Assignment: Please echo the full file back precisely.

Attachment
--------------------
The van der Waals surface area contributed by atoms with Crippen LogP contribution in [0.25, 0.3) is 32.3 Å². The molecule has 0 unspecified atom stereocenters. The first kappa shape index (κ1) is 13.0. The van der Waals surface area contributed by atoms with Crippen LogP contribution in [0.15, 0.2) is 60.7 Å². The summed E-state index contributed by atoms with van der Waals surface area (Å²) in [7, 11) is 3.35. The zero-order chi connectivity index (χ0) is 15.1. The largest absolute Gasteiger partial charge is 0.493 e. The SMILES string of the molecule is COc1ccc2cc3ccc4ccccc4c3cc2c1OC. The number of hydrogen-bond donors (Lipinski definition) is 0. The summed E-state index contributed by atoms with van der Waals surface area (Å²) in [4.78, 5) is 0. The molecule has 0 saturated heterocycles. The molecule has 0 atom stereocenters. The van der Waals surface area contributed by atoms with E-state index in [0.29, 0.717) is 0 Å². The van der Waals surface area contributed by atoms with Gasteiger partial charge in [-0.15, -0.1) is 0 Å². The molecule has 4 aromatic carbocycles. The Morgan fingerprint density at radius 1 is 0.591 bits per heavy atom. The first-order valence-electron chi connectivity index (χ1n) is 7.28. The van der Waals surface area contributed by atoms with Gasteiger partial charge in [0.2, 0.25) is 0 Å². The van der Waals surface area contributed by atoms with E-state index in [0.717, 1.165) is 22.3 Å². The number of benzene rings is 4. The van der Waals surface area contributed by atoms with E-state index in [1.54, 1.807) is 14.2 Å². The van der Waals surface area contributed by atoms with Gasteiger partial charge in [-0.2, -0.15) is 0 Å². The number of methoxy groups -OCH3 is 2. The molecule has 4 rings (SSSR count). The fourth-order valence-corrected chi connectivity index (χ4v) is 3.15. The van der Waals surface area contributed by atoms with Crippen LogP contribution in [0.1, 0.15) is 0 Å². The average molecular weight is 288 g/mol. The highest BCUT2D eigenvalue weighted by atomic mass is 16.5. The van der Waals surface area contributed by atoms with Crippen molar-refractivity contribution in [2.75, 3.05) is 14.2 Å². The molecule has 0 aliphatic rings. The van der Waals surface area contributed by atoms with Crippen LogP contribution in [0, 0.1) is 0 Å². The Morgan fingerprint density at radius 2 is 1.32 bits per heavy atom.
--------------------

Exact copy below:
The van der Waals surface area contributed by atoms with Crippen LogP contribution in [0.25, 0.3) is 32.3 Å². The molecule has 0 unspecified atom stereocenters. The first kappa shape index (κ1) is 13.0. The van der Waals surface area contributed by atoms with Crippen LogP contribution in [0.15, 0.2) is 60.7 Å². The summed E-state index contributed by atoms with van der Waals surface area (Å²) in [7, 11) is 3.35. The zero-order chi connectivity index (χ0) is 15.1. The largest absolute Gasteiger partial charge is 0.493 e. The SMILES string of the molecule is COc1ccc2cc3ccc4ccccc4c3cc2c1OC. The number of hydrogen-bond donors (Lipinski definition) is 0. The summed E-state index contributed by atoms with van der Waals surface area (Å²) in [4.78, 5) is 0. The molecule has 0 saturated heterocycles. The molecule has 0 atom stereocenters. The van der Waals surface area contributed by atoms with E-state index in [0.29, 0.717) is 0 Å². The van der Waals surface area contributed by atoms with Gasteiger partial charge in [-0.15, -0.1) is 0 Å². The molecule has 4 aromatic carbocycles. The Morgan fingerprint density at radius 1 is 0.591 bits per heavy atom. The first-order valence-electron chi connectivity index (χ1n) is 7.28. The van der Waals surface area contributed by atoms with Gasteiger partial charge in [0.2, 0.25) is 0 Å². The van der Waals surface area contributed by atoms with E-state index in [0.717, 1.165) is 22.3 Å². The number of benzene rings is 4. The van der Waals surface area contributed by atoms with E-state index in [1.54, 1.807) is 14.2 Å². The van der Waals surface area contributed by atoms with Gasteiger partial charge in [-0.2, -0.15) is 0 Å². The number of methoxy groups -OCH3 is 2. The molecule has 4 rings (SSSR count). The fourth-order valence-corrected chi connectivity index (χ4v) is 3.15. The van der Waals surface area contributed by atoms with Crippen LogP contribution in [0.1, 0.15) is 0 Å². The average molecular weight is 288 g/mol. The highest BCUT2D eigenvalue weighted by atomic mass is 16.5. The van der Waals surface area contributed by atoms with Crippen molar-refractivity contribution in [2.75, 3.05) is 14.2 Å². The molecule has 0 aliphatic rings. The van der Waals surface area contributed by atoms with Crippen LogP contribution in [0, 0.1) is 0 Å². The Morgan fingerprint density at radius 2 is 1.32 bits per heavy atom.